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  • Print publication year: 2008
  • Online publication date: September 2012

Chapter 9 - Cuius Regio?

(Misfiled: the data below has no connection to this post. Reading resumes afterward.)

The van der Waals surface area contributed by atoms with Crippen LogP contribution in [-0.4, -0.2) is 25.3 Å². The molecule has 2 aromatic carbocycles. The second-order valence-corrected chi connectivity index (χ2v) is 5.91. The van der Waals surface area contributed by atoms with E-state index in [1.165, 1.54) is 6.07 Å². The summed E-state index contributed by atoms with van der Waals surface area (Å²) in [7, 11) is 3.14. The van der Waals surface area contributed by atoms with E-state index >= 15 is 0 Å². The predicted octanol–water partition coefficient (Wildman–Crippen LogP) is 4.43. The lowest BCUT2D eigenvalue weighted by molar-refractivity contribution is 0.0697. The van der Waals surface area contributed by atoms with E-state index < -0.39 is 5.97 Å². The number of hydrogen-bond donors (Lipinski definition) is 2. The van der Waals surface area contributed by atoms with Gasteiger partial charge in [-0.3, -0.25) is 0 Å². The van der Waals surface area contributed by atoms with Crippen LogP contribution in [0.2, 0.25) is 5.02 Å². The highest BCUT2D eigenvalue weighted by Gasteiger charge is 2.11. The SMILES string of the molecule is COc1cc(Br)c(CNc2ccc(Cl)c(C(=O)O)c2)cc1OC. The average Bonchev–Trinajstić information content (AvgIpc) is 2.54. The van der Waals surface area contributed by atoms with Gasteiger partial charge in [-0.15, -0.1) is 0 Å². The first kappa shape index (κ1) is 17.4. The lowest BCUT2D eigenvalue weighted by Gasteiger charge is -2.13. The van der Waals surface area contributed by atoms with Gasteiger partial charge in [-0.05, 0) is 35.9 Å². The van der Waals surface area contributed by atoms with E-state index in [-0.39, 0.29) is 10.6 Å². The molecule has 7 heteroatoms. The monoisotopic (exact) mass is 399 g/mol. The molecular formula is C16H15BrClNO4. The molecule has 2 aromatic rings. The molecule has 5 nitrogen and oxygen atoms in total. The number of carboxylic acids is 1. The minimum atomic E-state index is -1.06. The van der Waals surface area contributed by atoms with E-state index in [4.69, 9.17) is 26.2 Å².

About the same time that Friedrich Förner penned his visitation report, Paul Reinel, a Lutheran deacon in the town of Selb, sat down to record his thoughts on the course of religious reform. His reflections took the form of the Annotationes, a manuscript history of Selb from earliest times down to the present. A basic theme of Reinel's history was that his village had always been Christian. In ancient times, “all of Germany was corrupted with heathen superstition and idol worship.” Consequently, one might think that Reinel's ancestors were pagans and polytheists as well. Reinel argues that this was not true, since “at the time of the Apostles this place was an utter wilderness and wasteland.” Christianity came to Selb from Regensburg in the person of Lucius Cyrenaus, a figure mentioned in Acts 13. Lucius established a mission in Regensburg, one that was later taken over by Saint Emmeram. According to Reinel, by a.d. 700, Christianity had a firm footing in the Danube valley, and it was only after that time that Christian settlers came from Regensburg to Selb. But even though “our forefathers in this place were not heathens but Christians,” Reinel admits that their religion “was not entirely pure.” The reason was simple: “[U]ntil the year 1517, Christ was much betrayed, and soiled and buried under popish human doctrines.” Priests were more concerned with ceremonial objects than Gospel truths. For them, “Christ in Christianity was like a fifth wheel on a wagon.”